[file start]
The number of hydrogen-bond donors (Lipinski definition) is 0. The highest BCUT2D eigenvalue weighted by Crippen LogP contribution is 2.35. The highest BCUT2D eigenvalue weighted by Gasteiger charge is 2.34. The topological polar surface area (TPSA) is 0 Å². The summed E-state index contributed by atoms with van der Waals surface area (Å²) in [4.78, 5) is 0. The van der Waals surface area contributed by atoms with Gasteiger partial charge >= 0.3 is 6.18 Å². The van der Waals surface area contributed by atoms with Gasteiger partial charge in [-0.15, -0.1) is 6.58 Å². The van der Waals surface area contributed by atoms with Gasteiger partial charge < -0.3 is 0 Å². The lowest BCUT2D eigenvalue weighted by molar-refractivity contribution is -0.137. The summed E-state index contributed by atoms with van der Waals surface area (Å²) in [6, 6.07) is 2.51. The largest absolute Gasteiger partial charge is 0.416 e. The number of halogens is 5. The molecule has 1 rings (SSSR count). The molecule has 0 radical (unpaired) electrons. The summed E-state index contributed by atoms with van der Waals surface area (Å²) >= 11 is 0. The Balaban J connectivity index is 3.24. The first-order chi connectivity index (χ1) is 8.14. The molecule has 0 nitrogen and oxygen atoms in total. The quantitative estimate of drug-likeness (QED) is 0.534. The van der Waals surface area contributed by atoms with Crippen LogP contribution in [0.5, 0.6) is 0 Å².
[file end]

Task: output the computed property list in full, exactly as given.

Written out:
The number of hydrogen-bond donors (Lipinski definition) is 0. The highest BCUT2D eigenvalue weighted by Crippen LogP contribution is 2.35. The highest BCUT2D eigenvalue weighted by Gasteiger charge is 2.34. The topological polar surface area (TPSA) is 0 Å². The summed E-state index contributed by atoms with van der Waals surface area (Å²) in [4.78, 5) is 0. The van der Waals surface area contributed by atoms with Gasteiger partial charge >= 0.3 is 6.18 Å². The van der Waals surface area contributed by atoms with Gasteiger partial charge in [-0.15, -0.1) is 6.58 Å². The van der Waals surface area contributed by atoms with Gasteiger partial charge < -0.3 is 0 Å². The lowest BCUT2D eigenvalue weighted by molar-refractivity contribution is -0.137. The summed E-state index contributed by atoms with van der Waals surface area (Å²) in [6, 6.07) is 2.51. The largest absolute Gasteiger partial charge is 0.416 e. The number of halogens is 5. The molecule has 1 rings (SSSR count). The molecule has 0 radical (unpaired) electrons. The summed E-state index contributed by atoms with van der Waals surface area (Å²) >= 11 is 0. The Balaban J connectivity index is 3.24. The first-order chi connectivity index (χ1) is 8.14. The molecule has 0 nitrogen and oxygen atoms in total. The quantitative estimate of drug-likeness (QED) is 0.534. The van der Waals surface area contributed by atoms with Crippen LogP contribution in [0.5, 0.6) is 0 Å².